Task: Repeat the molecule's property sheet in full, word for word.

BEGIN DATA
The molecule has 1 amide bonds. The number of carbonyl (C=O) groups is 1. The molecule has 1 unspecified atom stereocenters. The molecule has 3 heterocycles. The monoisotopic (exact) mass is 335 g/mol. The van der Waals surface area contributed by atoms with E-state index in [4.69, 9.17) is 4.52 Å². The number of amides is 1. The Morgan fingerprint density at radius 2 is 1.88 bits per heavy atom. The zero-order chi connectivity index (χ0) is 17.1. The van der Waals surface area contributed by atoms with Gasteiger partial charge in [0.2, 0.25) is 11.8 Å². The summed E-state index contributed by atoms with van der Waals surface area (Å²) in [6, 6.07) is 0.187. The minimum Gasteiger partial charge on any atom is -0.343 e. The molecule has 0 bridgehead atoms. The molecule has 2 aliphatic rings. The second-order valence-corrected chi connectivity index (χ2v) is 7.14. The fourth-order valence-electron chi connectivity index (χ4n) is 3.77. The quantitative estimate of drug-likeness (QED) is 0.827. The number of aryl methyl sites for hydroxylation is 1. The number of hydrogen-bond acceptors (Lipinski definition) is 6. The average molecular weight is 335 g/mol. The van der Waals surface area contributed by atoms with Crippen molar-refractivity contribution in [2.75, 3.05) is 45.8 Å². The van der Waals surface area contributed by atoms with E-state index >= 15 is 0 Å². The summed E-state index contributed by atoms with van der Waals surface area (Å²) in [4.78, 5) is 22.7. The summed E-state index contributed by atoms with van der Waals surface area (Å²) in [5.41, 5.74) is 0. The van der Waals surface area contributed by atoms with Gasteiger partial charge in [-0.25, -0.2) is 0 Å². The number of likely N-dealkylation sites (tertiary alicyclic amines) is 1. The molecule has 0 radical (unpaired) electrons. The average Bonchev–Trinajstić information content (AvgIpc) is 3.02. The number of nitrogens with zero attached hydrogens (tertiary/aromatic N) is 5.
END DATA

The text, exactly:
The molecule has 1 amide bonds. The number of carbonyl (C=O) groups is 1. The molecule has 1 unspecified atom stereocenters. The molecule has 3 heterocycles. The monoisotopic (exact) mass is 335 g/mol. The van der Waals surface area contributed by atoms with E-state index in [4.69, 9.17) is 4.52 Å². The number of amides is 1. The Morgan fingerprint density at radius 2 is 1.88 bits per heavy atom. The zero-order chi connectivity index (χ0) is 17.1. The van der Waals surface area contributed by atoms with Gasteiger partial charge in [0.2, 0.25) is 11.8 Å². The summed E-state index contributed by atoms with van der Waals surface area (Å²) in [6, 6.07) is 0.187. The minimum Gasteiger partial charge on any atom is -0.343 e. The molecule has 0 bridgehead atoms. The molecule has 2 aliphatic rings. The second-order valence-corrected chi connectivity index (χ2v) is 7.14. The fourth-order valence-electron chi connectivity index (χ4n) is 3.77. The quantitative estimate of drug-likeness (QED) is 0.827. The number of aryl methyl sites for hydroxylation is 1. The number of hydrogen-bond acceptors (Lipinski definition) is 6. The average molecular weight is 335 g/mol. The van der Waals surface area contributed by atoms with Crippen molar-refractivity contribution in [2.75, 3.05) is 45.8 Å². The van der Waals surface area contributed by atoms with E-state index >= 15 is 0 Å². The summed E-state index contributed by atoms with van der Waals surface area (Å²) in [4.78, 5) is 22.7. The summed E-state index contributed by atoms with van der Waals surface area (Å²) in [5.41, 5.74) is 0. The van der Waals surface area contributed by atoms with Gasteiger partial charge in [-0.25, -0.2) is 0 Å². The number of likely N-dealkylation sites (tertiary alicyclic amines) is 1. The molecule has 0 radical (unpaired) electrons. The average Bonchev–Trinajstić information content (AvgIpc) is 3.02. The number of nitrogens with zero attached hydrogens (tertiary/aromatic N) is 5.